Take One Action returns for 2021
Take One Action, the UK’s leading global change film festival, opens with a film about Scotland’s relationship to the global climate crisis and closes with the sequel to 2003 documentary The Corporation
Take One Action has announced its return, and we’re happy to report the 14th edition of the festival will be an in-person event across four cities (Edinburgh, Glasgow, Aberdeen and Inverness). Following on from last year’s digital-only edition, the festival will include online screenings too.
The festival opens with a corking film, and an extremely timely one given the recent devastating IPCC report on global warming and the upcoming COP26 conference in Glasgow. Living Proof: A Climate Story is a feature-length documentary blending flickering montage with sharply curated archive material to tell the story of Scotland’s relationship to the global climate crisis.
Made up exclusively of material unearthed from the National Library of Scotland archives, director Emily Munro takes us on a tour across the country's geography and 21st century history, from the forward-thinking Highland hydroelectric schemes of the 40s to the discovery of the North Sea oil fields in the 70s, via campaigns for nuclear disarmament and the boom of Scotland’s steel industry. Look out for our interview with Munro in our September issue, out this week.
This isn’t the only film concerned with the environment at Take One Action this year. In Raj Patel’s The Ants and The Grasshopper, Malawian environmentalist Anita Chitaya embarks on a journey through the U.S. in an effort to convince Americans that climate change is real. The Last Forest, meanwhile, blends dreamscapes and reality to portray the Amazonian Yanomami community, as they fight to save their land from the threat of gold prospectors.
Big business and corporate greed comes under the spotlight in The New Corporation, Joel Bakan and Jennifer Abbott’s sequel to their seminal 2003 documentary The Corporation. In that earlier film, the filmmakers put these soulless organisations on the couch and attempted to psychoanalyse them, given their attempt to rebrand themselves (for legal reasons) as individuals, rather than massive conglomerates. This new film counters corporations' latest attempted rebranding as socially conscious entities, despite the fact that it’s their greed and disregard for the planet and their employees that’s driving the climate crisis and the growing gaps of inequality.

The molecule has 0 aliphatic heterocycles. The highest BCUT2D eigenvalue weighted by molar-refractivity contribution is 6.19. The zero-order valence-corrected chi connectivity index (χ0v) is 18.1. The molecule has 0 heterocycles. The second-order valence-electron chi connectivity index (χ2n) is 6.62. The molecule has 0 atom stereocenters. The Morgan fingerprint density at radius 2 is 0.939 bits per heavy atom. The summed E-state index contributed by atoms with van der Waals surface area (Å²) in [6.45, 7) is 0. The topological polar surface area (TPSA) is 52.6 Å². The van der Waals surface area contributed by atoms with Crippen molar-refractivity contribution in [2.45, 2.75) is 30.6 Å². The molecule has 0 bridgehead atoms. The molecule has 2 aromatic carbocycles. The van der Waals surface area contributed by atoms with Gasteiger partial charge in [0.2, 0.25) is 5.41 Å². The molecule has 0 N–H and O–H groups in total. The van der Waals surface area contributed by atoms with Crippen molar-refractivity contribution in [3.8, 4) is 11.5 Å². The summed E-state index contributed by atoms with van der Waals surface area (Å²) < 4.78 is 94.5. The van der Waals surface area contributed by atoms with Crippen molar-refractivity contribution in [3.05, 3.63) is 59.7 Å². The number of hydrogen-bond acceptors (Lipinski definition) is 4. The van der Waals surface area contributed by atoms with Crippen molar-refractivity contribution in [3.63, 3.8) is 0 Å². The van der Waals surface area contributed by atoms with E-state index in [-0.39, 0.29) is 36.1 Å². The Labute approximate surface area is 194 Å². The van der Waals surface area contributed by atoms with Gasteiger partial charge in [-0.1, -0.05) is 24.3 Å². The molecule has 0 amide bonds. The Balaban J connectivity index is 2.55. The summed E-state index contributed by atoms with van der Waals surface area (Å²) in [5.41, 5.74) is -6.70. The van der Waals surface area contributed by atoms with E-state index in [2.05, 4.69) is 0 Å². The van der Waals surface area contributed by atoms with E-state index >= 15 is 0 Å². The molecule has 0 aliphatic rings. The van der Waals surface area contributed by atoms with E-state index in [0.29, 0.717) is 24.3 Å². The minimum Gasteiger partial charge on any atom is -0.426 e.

There are a couple live in-person events too, including a free poetry workshop with artist and poet Tanatsei Gambura "exploring the possibilities and limitations of bilingual and multilingual imaginaries" (Greyfriars Charteris Centre, Edinburgh, 25 Sep). There's also a new collaboration with ÚNA Festival, "exploring ancestral tradition, climate justice and environmental balance", featuring Colombian artist Liliana Romero, Mexican sound performer Ruben Vucubcame, and Zimbabwean-Scottish artist and curator Sekai Machache (Kinning Park Complex, Glasgow, 24 Sep).
Online, you’ll find the hard-hitting documentary Zinder, in which director Aïcha Macky takes us inside Niger’s poverty and violence-ravaged second city of the title. More hopeful-looking is Writing with Fire, which shines a spotlight on the journalists of Khabar Lahariya, India’s only newspaper run by Dalit women.
Also online is Bodies of Resistance, a programme of short films celebrating bodies as sites of reclamation and dissent. We’re told this selection will explore how “performance, movement, art and joy” can “reclaim built, digital and imaginary spaces; resist injustice; and find power in community.” There’s also poetry and talks appearing exclusively online, as well as a podcast exploring Palestinian resistance and international solidarity.
“After so many months apart, we are excited and grateful to be inviting audiences to celebrate the power of community and connection through world-changing cinema,” says Tamara Van Strijthem, Executive Director of Take One Action. “COP26 in November represents such a crucial moment for our planet’s future and our programme offers a much-needed opportunity to pause and reflect – and to question just how we’ve arrived at the topsy-turvy reality we call our own.
"To truly build back better, we need to both engage with and dream up different realities. Our excitingly diverse selection of documentaries, and the audience conversations we nurture, can inspire our way into a new story – one that centres care, community, equity, accountability and sustainability.”
Take One Action runs 22-26 Sep in Glasgow and Edinburgh and online, before heading to Aberdeen (22-24 October) and Inverness (29-31 October). Tickets are available on a sliding pay-what-you-can scale. Full programme at www.takeoneaction.org.uk